Women say a popular hair care line created by a celebrity stylist in Los Angeles is making them go bald, with hundreds of people joining a class-action lawsuit against the manufacturer.
Wen by Chaz Dean promises to be "an industry-changing product line that excludes ordinary shampoo."
Creator Dean believes regular shampoo is harmful to hair.
"What sets Wen apart is its cleansing conditioner, a single-step process that cleanses and conditions the hair simultaneously," the product's website says. "The cleansers include a perfect blend of special ingredients, including natural botanicals and herbs, and do not contain sodium laurel sulfate or harsh chemicals."
The hair care line has been very successful, with Forbes reporting in 2010 that the company had raked in $100 million in just its second year of sales. The company also boasts celebrity fans, like spokesperson Brooke Shields.
The line is owned by informercial company Guthy-Renker, which also owns the skin line Proactiv.
The product also isn't cheap, costing about $30 a bottle.
Dean himself is a celebrity in his own right, having styled the hair of stars like Alanis Morissette and made appearances on Bravo and other TV networks, according to his bio.
But amid all of the success, a growing number of women are speaking out about what they claim is a horrifying side effect of using Wen: Their hair is falling out.
In fact, Wen is currently embroiled in a class-action lawsuit brought by more than 200 people who claim they lost their hair after using Wen's product.
In response to the claims and the lawsuit, a spokesperson for Wen told BuzzFeed News that the complaints only represent a small fraction of its customers. "[We] intend to vigorously contest the allegations made against our products," Joe Hixson said.
The group of mostly women, who hail from multiple states, filed the lawsuit in March after they said they suffered "severe injuries" to their head and scalp. Some of the women were representing their children, who are minors.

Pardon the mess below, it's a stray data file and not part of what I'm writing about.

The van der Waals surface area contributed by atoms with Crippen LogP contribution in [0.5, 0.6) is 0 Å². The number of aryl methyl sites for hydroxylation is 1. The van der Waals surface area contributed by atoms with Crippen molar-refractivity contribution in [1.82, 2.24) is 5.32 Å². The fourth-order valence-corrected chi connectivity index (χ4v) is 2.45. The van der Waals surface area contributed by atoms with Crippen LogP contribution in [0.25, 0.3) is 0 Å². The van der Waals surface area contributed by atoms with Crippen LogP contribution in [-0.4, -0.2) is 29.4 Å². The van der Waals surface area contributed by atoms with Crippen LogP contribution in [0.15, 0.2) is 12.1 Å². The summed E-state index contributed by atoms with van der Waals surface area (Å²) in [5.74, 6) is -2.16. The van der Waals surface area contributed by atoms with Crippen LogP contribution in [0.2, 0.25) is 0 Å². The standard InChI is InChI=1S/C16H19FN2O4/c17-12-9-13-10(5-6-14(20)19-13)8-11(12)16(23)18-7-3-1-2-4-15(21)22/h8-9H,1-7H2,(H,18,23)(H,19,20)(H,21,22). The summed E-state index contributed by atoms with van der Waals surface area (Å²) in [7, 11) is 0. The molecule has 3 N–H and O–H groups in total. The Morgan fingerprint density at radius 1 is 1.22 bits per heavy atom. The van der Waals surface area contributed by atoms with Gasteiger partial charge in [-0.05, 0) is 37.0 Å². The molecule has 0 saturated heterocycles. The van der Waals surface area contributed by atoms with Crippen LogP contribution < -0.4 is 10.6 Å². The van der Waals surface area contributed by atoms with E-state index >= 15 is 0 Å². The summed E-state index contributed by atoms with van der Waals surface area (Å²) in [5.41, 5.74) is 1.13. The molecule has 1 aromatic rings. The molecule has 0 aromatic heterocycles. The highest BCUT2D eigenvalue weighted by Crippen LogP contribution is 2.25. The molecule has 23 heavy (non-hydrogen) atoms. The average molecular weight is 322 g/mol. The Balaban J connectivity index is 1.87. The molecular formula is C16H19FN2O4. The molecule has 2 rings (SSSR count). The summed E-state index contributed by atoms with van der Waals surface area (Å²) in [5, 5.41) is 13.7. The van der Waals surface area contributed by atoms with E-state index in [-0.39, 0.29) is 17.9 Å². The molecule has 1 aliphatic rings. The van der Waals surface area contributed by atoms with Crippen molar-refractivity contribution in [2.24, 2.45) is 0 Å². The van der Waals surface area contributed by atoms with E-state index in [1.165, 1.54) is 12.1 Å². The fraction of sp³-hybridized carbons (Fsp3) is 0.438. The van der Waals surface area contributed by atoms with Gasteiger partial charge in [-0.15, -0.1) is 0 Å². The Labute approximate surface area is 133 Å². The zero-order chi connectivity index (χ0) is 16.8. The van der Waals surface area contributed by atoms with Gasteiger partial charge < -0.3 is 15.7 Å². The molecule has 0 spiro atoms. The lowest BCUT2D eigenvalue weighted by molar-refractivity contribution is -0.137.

The parties involved in the lawsuit agreed on a framework for mediation on Dec. 1, but the suit is still ongoing, according to court records.
The women claim that they used Wen's products after they were promised it was natural and would strengthen their hair. But, instead, their hair began to fall out.
The women claim that they suffered hair and scalp damage, hair loss, rashes, scalp irritation, hair breakage, poor hair condition, and hair discoloration. One woman claimed that when she tried to ask customer service about it, she got shut down:
Ms. [Katy] Walker relied on representations by Wen customer service representatives...that the Products would not cause such issues and that she must be using too little of the Products and, later, that she was not properly rinsing the Products from her hair. Contrary to their insinuations, she used the Products as instructed but suffered hair loss and damage and scalp irritation and rash.
The lawsuit also claims that Wen should have known about the issue because many women have complained online and on social media about the product. Indeed, a number of angry women have complained online they lost their hair from the product.
This woman wrote that after just one wash with Wen, her hair began coming out "all over my hands."
"I suddenly saw several noticeable bald spots on my scalp," one women wrote on Consumer Affairs about the product. "I became very concerned and immediately stopped using Wen."
Many women wrote online that their sudden hair loss caused great distress, as they thought something was seriously wrong with their health.
"The more I continued using this product, the worse it got," one woman wrote. "But it really didn't cross my mind that it could be my hair product. I was seriously concerned about my health, worried that I had an internal issue."
"There's not a day I don't cry and just keep praying the hair will eventually stop falling out," one woman wrote on Consumer Affairs. "I am down to washing my hair just once every two weeks because washing it makes the hair loss worse."
The lawsuit blames the hair loss on the allegation that the "products contain one or more active ingredients that act as a depilatory or caustic agent, causing a chemical reaction that damages the hair strand and/or follicle."
But the lawsuit doesn't specify which element of Wen could be the issue.
Hixson said that there is no actually "scientific" evidence presented to support the people's claims that a specific product in Wen causes hair loss. He said the hair loss could be attributed to a number of factors, which have nothing to do with Wen:
We take great pride in the quality of our products and believe every product meets our high standards. We want all of our customers to have positive experiences with our products, and we encourage any customer with any questions to contact us.
With well over 10 million Wen products shipped since 2008, our customers' overwhelmingly positive response to Wen is a testament to the benefits it can deliver for its users. These benefits are reflected in consistently high rankings from independent consumer product sites as well.
Importantly, there is no scientific evidence whatsoever to support any claim that our hair care products caused anyone to lose their hair. There are many reasons why individuals may lose their hair, all unrelated to Wen hair care products. We intend to vigorously contest the allegations made against our products.
Stephanie McNeal is a social news editor for BuzzFeed News and is based in New York.
Contact Stephanie McNeal at firstname.lastname@example.org.
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